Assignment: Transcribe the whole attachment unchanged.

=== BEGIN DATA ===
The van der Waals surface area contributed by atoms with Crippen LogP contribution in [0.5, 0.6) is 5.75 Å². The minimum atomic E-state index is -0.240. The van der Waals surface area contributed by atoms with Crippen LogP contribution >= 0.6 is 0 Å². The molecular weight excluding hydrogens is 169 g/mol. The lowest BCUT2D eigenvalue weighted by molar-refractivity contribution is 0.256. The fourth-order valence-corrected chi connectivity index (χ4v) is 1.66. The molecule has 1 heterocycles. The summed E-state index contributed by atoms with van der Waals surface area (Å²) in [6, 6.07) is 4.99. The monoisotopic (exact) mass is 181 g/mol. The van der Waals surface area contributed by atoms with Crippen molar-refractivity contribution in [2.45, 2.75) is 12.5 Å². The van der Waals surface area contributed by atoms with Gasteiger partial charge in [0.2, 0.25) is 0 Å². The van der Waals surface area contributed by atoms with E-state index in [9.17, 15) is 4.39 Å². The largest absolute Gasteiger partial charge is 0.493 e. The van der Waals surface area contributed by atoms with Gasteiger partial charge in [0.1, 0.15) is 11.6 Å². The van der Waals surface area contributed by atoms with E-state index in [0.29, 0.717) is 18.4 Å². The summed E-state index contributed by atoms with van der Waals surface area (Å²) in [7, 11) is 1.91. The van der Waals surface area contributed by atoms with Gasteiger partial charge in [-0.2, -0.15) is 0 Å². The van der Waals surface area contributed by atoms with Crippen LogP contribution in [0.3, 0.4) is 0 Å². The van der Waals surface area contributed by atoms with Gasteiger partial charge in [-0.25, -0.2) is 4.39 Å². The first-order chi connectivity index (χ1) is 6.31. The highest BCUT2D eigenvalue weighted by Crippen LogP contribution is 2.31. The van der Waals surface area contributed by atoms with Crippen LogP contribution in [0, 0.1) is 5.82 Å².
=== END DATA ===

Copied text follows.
The van der Waals surface area contributed by atoms with Crippen LogP contribution in [0.5, 0.6) is 5.75 Å². The minimum atomic E-state index is -0.240. The van der Waals surface area contributed by atoms with Crippen LogP contribution >= 0.6 is 0 Å². The molecular weight excluding hydrogens is 169 g/mol. The lowest BCUT2D eigenvalue weighted by molar-refractivity contribution is 0.256. The fourth-order valence-corrected chi connectivity index (χ4v) is 1.66. The molecule has 1 heterocycles. The summed E-state index contributed by atoms with van der Waals surface area (Å²) in [6, 6.07) is 4.99. The monoisotopic (exact) mass is 181 g/mol. The van der Waals surface area contributed by atoms with Crippen molar-refractivity contribution in [2.45, 2.75) is 12.5 Å². The van der Waals surface area contributed by atoms with Gasteiger partial charge in [0.2, 0.25) is 0 Å². The van der Waals surface area contributed by atoms with E-state index in [9.17, 15) is 4.39 Å². The largest absolute Gasteiger partial charge is 0.493 e. The van der Waals surface area contributed by atoms with Gasteiger partial charge in [0.1, 0.15) is 11.6 Å². The van der Waals surface area contributed by atoms with E-state index in [0.29, 0.717) is 18.4 Å². The summed E-state index contributed by atoms with van der Waals surface area (Å²) in [7, 11) is 1.91. The van der Waals surface area contributed by atoms with Gasteiger partial charge in [-0.2, -0.15) is 0 Å². The van der Waals surface area contributed by atoms with Crippen LogP contribution in [0.3, 0.4) is 0 Å². The van der Waals surface area contributed by atoms with Gasteiger partial charge in [-0.25, -0.2) is 4.39 Å². The first-order chi connectivity index (χ1) is 6.31. The highest BCUT2D eigenvalue weighted by Crippen LogP contribution is 2.31. The van der Waals surface area contributed by atoms with Crippen LogP contribution in [0, 0.1) is 5.82 Å².